November 4, 2013—Indonesian workers are planning a second round of nationwide protests for better wages, likely beginning November 6, according to the Jakarta Labor Forum.
After 3 million workers last week went on a two-day strike across the country, the government raised the minimum wage by between 10 percent and 11 percent, well short of the amount workers are seeking in an economy where inflation is expected to rise by 9 percent next year. Indonesian workers are calling for higher wages to match those of other Asian countries as foreign direct investment flows into the region’s biggest economy. Workers also want an end to job outsourcing.
In an editorial supporting the workers, the Jakarta Post wrote that “workers live in virtual poverty even while the minimum wage is described as a ‘decent standard of living.’”
The editorial quoted Jumisih, a union leader from North Jakarta’s industrial area, who said: “Renting a small space … with several others, with no ventilation in a squalid area is not decent.”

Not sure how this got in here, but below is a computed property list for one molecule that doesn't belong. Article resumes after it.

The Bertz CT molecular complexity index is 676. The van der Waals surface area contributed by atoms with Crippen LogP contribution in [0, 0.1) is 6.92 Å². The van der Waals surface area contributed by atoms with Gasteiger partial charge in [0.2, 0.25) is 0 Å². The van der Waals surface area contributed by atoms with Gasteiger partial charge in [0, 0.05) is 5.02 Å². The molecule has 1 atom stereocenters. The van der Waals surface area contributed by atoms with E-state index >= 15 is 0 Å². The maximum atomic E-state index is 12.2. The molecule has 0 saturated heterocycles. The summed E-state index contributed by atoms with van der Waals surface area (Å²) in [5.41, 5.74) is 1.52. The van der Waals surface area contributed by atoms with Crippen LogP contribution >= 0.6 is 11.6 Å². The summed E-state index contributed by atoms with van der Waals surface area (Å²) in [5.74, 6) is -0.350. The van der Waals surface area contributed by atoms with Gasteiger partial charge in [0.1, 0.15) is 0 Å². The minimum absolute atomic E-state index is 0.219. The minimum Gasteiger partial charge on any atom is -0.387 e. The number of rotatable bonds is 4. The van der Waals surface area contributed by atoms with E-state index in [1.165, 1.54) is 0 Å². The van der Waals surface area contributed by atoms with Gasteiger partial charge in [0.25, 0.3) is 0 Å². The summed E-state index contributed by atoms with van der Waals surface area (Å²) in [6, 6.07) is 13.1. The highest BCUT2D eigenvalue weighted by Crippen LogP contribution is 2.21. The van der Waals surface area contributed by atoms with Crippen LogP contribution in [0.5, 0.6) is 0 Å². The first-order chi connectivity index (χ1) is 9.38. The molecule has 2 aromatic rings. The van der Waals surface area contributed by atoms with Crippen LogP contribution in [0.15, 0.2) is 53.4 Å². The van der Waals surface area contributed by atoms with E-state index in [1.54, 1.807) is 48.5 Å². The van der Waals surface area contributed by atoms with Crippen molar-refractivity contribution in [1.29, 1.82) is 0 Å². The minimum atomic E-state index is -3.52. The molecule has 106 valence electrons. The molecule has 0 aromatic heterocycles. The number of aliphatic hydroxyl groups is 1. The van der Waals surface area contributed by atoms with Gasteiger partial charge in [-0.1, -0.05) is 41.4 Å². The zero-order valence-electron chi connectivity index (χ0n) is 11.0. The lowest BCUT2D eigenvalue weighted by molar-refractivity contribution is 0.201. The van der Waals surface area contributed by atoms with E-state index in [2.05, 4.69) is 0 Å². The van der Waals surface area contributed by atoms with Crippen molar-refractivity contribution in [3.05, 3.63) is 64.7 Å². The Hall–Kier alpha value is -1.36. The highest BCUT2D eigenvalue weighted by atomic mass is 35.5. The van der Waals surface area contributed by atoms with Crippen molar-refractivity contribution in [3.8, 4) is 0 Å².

At least 17 workers were attacked during last week’s rallies, according to the Confederation of Indonesian Worker’s Union (KSPI). The union said the workers were hospitalized after receiving wounds from sharp weapons and four are in critical condition. KSPI is calling for an end to such attacks.
Indrasari Tjandraningsih, a labor researcher at AKATIGA, the Center for Social Analysis, maintains that workers’ demands to ban outsourcing are also supported by data on the widespread exploitative and degrading practices.
In an opinion piece in today’s Jakarta Post, he writes: “When workers demand social security they refer to both the Constitution and the law on social security. All these show that workers’ demands are not irrational but have solid grounding. This state of affairs should be understood in a more positive context: Indonesian workers are getting more aware of their rights and also have more capability to see problems in a comprehensive and objective manner.”